Bryce Canyon National Park is full of so many fun things to do, it might be hard to know where to begin. There are many favorite destinations like Grand Staircase, Byway 12, Ancestral Puebloan villages, slot canyons and all of the shopping centers available, but there’s a lot about Bryce Canyon that you might not know about.
Are you looking for other activities that might not be as busy with tourists? We asked some followers what their favorite spots were that most visitors may not know about. Below is a list of spots that you may not have seen or been to yet:
This loop trail connects to Queens Garden and passes through the heart of the canyon. The trail gets its name from the fact that it bobs up and down in elevation many times, so hikers can “peek” out of the canyon. Most visitors don’t make it out to Peek-A-Boo Loop and instead stick to exploring Sunrise Point or some of the shorter trails nearby. Those who make it are in for a fun hike, great perspectives of the famous hoodoos, sweeping canyon views and a good workout. -Nikita Smeshko from Overland Undersea
The trail from Rainbow Point to Bryce Point is a phenomenal 23-mile-long trail into the Bryce backcountry. When I did it we didn’t see anyone else on the trail on day one. On day two, we broke camp and continued along the trail, still seeing no other hikers. At about 10 a.m. I saw another couple come around the bend going the opposite direction—they were the first people we’d seen in 24 hours. The route concludes by passing the Hat Rack formation, another lesser-known attraction.
No one thinks of skiing when they think of Bryce Canyon, but during the short season, they have a wonderful system of groomed cross-country ski trails that pass some spectacular viewpoints. Backcountry snowshoeing and hiking below the rim is also magical in winter as the hoodoos are capped and laced with snow. -Greg Witt, author of 60 Hikes Within 60 Miles: Salt Lake City
Park Jr. Rangers Program
My family and I were in Bryce Canyon (my daughter is 10), and there were a few fun things to do. One in particular for families is the National Park Jr. Rangers Program. This gives everyone involved a great insight into the park, such as why lightning is so prevalent in the park, where not to stay in the park in a lightning storm, etc. You can hike just about anywhere. The best part of the trip was leaving on the other side and looking up as we descended towards northern Utah. -Curtis Smith of Maelstrom PR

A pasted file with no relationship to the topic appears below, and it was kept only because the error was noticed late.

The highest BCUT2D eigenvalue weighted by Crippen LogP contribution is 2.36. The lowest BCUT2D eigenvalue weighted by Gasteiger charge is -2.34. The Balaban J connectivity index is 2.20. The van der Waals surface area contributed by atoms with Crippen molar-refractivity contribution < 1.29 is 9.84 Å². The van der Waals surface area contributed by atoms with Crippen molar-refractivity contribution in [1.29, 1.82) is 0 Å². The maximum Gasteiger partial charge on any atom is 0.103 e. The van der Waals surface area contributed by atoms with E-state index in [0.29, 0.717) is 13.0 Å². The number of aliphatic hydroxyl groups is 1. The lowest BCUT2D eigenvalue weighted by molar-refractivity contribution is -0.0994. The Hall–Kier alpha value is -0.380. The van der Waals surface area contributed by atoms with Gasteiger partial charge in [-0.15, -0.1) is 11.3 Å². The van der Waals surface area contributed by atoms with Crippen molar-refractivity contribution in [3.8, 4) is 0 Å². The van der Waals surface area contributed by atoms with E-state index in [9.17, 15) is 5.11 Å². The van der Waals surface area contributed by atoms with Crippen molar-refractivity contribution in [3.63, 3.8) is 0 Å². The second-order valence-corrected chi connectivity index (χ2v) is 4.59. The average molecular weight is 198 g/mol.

Mossy Cave Trail
A secret spot that people often miss is the waterfall located in the park, but you have to drive outside of the park to get there. It’s an easy hike to the waterfall (especially after hiking by the hoodoos!). Bring a blanket and picnic lunch, and it’s easily a half day just enjoying the sun and water. -Danielle, National Park Traveler
*Note: Mossy Cave is an extremely popular trail in summer—consider visiting before 10 a.m. or after 4 p.m. to avoid peak visitation. The Mossy Cave parking lot has recently been changed to improve traffic safety and flow. Slow down when approaching this area as vehicles may be entering or exiting.
If you can, take the Zion-Mt. Carmel Tunnel from Zion to Bryce, which is an incredible drive. Incredible views, winding roads and high altitudes over steep canyon drops—this New Yorker was white knuckled gripping the rental car’s steering wheel.
We stopped at a great spot – Inspiration Point, where the massive Bryce Amphitheater was in full view. With an elevation of about 8,000 feet, it’s an exhilarating experience to look down into the canyon and feel so exposed on the rim like that. -Helen Patrikis of HP-PR